In 1934, Turkey’s leader Mustafa Kemal Ataturk wrote to Australian mothers who had lost sons in the 1915 Gallipoli battles.

The words were offered to give some comfort to the grieving families.

“Those heroes that shed their blood and lost their lives,” the letter read, “you are now lying in the soil of a friendly country, therefore rest in peace.

“There is no difference between the Johnnies and Mehmets to us, where they lie side by side here in this country of ours.

“You, the mothers, who sent their sons from far away countries, wipe away your tears. Your sons are now lying in our bosom and are in peace. After having lost their lives on this land, they have become our sons as well.”

More than 80 years since the letter was penned, and a century after the Gallipoli battles, Australians and Turks maintain strong ties and friendships.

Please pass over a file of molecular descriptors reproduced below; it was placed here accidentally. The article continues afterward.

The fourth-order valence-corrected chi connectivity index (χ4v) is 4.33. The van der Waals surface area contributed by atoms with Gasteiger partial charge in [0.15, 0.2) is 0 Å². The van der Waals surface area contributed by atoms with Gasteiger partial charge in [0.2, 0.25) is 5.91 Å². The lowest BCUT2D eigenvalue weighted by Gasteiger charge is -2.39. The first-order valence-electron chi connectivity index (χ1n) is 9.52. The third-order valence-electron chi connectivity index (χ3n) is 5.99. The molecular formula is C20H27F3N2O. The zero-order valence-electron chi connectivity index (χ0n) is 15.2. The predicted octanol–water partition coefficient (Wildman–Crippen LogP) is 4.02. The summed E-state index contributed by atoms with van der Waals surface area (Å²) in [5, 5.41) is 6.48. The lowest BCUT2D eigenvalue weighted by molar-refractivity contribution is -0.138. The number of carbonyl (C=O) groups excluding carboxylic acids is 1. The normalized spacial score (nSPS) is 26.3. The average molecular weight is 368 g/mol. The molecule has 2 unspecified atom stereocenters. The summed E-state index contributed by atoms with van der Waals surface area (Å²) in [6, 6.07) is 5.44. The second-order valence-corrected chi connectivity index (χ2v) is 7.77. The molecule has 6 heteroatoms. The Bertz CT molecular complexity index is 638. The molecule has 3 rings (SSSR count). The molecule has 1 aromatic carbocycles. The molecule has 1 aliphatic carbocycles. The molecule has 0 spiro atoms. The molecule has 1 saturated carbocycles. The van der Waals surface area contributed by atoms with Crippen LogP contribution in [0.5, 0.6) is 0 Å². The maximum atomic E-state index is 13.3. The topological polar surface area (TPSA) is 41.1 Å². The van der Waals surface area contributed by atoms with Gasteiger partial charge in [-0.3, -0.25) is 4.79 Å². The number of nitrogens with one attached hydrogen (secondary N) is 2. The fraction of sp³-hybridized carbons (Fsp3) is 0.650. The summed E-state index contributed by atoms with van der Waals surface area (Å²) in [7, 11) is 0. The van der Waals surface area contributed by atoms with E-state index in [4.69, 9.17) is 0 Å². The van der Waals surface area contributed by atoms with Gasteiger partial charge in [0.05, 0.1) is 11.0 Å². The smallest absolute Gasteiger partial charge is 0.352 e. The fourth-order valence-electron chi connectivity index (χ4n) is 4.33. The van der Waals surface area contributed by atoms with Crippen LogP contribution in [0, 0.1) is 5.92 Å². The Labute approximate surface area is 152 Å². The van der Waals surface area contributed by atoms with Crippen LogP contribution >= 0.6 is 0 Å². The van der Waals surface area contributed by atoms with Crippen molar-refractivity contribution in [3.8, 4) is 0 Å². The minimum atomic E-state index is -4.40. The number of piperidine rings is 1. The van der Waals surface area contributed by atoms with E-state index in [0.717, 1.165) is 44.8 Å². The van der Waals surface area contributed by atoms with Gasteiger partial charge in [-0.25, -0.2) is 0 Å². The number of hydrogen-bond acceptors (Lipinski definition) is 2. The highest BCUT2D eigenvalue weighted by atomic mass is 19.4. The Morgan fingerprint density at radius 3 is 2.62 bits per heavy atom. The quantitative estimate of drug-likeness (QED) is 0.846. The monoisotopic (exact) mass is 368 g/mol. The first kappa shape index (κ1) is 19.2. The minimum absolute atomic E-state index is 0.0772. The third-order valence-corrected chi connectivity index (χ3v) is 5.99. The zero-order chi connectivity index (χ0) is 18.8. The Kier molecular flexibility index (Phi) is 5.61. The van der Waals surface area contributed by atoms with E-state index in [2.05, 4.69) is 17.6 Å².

‘Seeds of friendship’ have been planted on Australian and Turkish soil; the two groups stand side by side during dawn services; and veterans march together, in peace, at Anzac Day commemorations.

Strong relationships and alliances were formed during the war, says Ramazan Altintas, president of the Turkish sub-branch of the Victorian Returned Services League.

Cigarettes were traded, wounded ‘enemies’ helped, and water shared on the frontlines.

Mr Altintas said there was no sense of hostility between the two groups, who were both fighting for their country and people.

“Despite the lives lost, Australians and Turks never saw each other as the enemy,” Mr Altintas says.

“And today, Australian Turks remember, not only our grandfathers who lost their lives in Gallipoli, but also the Australians.

“As Australian citizens, with a Turkish background, we must share the country’s good and bad days and stand united in commemorating our ancestors on Anzac Day,” he said.

Mr Altintas and other members of the RSL’s Turkish sub-branch will attend dawn services and the Anzac Day march in Melbourne later this month.

For more information about the RSL’s Turkish sub-branch, call 9694 3252.